They vowed they would not take Detroit for granted and destroyed the Pistons with almost alarming efficiency. They respect Boston, and they have made up in Game 2 with their own blowout.
They arrived in Boston, a home of horror for them last season, determined to reclaim the home advantage in Game 3, they smelled blood. "Well," said Middleton, "let's get two in a row."
Their shooters began to race behind Boston's wall and get into the corners to stay open for 3s. They found creative ways to bring Antetokounmpo to the ball so that he did not simply put him on the floor with Al Horford perhaps the best defender of Antetokounmpo in the entire league who was lying in wait. They told Antetokounmpo to sometimes sprint in front of the ball and take run-off passes and attack along the diagonal, where it would be harder for Horford to find him.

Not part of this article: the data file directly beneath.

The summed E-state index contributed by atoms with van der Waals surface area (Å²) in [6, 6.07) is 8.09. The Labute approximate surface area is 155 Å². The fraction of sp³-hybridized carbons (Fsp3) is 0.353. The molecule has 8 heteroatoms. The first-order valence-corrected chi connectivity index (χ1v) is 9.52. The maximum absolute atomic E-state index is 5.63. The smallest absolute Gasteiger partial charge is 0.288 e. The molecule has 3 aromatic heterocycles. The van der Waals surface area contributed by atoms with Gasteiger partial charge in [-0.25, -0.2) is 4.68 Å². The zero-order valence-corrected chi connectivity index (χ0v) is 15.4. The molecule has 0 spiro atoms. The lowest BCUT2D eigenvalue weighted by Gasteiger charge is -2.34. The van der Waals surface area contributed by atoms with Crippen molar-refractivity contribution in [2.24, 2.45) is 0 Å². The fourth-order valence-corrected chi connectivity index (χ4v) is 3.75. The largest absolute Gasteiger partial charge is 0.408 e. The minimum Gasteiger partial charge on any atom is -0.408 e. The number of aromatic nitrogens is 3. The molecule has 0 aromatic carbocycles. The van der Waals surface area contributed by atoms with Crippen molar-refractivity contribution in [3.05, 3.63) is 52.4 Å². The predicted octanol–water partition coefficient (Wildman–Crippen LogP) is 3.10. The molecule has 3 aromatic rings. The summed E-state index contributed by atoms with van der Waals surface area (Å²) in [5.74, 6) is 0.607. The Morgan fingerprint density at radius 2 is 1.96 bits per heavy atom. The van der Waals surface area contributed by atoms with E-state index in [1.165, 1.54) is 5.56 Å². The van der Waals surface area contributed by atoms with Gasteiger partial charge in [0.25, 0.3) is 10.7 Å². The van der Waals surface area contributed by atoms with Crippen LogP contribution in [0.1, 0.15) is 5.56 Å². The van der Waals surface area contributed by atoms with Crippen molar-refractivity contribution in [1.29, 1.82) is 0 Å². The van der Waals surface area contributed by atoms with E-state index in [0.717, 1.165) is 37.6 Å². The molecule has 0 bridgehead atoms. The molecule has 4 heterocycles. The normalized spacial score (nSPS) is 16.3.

They presented Boston with various screening actions on and off the ball With bad decisions: Change one other than Horford to Antetokounmpo or get into rotation. When Boston moved, Antetokounmpo tasted. No one but Horford had a chance.
Sometimes that meant Bledsoe and George Hill were looking for Antetokounmpo or vice versa, a way to target Boston's Point Guards – including Kyrie Irving, who fought the defense cruelly in Game 3 and then at the other end in one game 4 brickfest. In Game 3, they got hold of an antetokounmpo-lopez pick-and-roll, which they had hardly ever used in the postseason.
In Game 4, they cleared one side for the two-man game of Middleton-Antetokounmpo: